A growing number of knee cartilage repair studies continue to be published, employing both traditional and also novel and emerging surgical methods. Marrow stimulation, osteochondral transplantation, and autologous chondrocyte implantation via varied surgical techniques and delivery methods exist, as well as isolated, or concomitant, realignment procedures. However, while some value exists in small clinical cohorts (prospective and retrospective), we still lack high-quality comparative studies that better direct us toward the ideal cartilage repair treatment, specific to each individual patient situation including chondral defect (size, location, shape, etc.), the local environment (early degenerative knee changes, concomitant pathology), the surrounding environment (including individual physical conditioning and lower-limb alignment), and of course the patient's tolerance to the pathology and individual physical demands. How do we sort this out? High-quality, and hopefully prospective and randomized, clinical trials are required.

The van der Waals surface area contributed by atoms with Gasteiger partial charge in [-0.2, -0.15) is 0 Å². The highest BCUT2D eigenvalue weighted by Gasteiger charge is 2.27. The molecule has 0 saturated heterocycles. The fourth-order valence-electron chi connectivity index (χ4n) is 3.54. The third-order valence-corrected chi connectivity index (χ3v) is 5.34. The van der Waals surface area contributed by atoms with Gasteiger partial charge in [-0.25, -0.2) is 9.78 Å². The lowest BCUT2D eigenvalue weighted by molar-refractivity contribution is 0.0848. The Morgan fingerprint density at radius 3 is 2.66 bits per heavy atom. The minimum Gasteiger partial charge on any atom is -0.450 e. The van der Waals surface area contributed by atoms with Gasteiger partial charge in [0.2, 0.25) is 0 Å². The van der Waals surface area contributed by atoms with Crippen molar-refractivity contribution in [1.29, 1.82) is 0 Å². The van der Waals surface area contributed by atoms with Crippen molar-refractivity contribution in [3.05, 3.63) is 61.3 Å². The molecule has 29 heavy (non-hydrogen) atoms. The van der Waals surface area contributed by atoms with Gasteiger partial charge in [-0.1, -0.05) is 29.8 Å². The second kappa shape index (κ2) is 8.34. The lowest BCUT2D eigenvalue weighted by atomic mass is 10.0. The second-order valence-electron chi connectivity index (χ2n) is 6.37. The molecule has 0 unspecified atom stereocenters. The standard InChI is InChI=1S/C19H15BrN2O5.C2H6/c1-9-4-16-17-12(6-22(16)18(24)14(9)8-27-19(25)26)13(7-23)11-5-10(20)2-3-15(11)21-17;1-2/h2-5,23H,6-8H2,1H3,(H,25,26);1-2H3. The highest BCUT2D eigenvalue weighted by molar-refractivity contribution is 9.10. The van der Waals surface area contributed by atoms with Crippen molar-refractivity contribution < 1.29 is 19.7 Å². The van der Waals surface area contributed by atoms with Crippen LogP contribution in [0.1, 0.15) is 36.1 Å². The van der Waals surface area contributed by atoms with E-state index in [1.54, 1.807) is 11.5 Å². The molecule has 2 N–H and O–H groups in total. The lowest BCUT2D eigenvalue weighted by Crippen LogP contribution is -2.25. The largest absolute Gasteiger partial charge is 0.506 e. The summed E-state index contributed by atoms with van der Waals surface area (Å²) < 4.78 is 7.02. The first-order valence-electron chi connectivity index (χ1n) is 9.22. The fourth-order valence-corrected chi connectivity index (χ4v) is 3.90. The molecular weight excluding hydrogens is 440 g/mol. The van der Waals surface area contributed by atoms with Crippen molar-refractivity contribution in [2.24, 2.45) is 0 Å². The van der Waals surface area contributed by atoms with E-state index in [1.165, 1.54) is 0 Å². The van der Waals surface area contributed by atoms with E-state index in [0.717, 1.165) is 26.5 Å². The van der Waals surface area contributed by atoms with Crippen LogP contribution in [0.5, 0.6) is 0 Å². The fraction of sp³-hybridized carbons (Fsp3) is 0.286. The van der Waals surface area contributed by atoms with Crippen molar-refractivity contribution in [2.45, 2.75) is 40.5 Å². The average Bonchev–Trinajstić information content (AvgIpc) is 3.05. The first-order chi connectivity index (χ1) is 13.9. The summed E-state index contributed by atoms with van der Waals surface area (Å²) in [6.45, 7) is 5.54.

|Number of pages||2|
|Journal||Arthroscopy - Journal of Arthroscopic and Related Surgery|
|Publication status||Published - Jun 2021|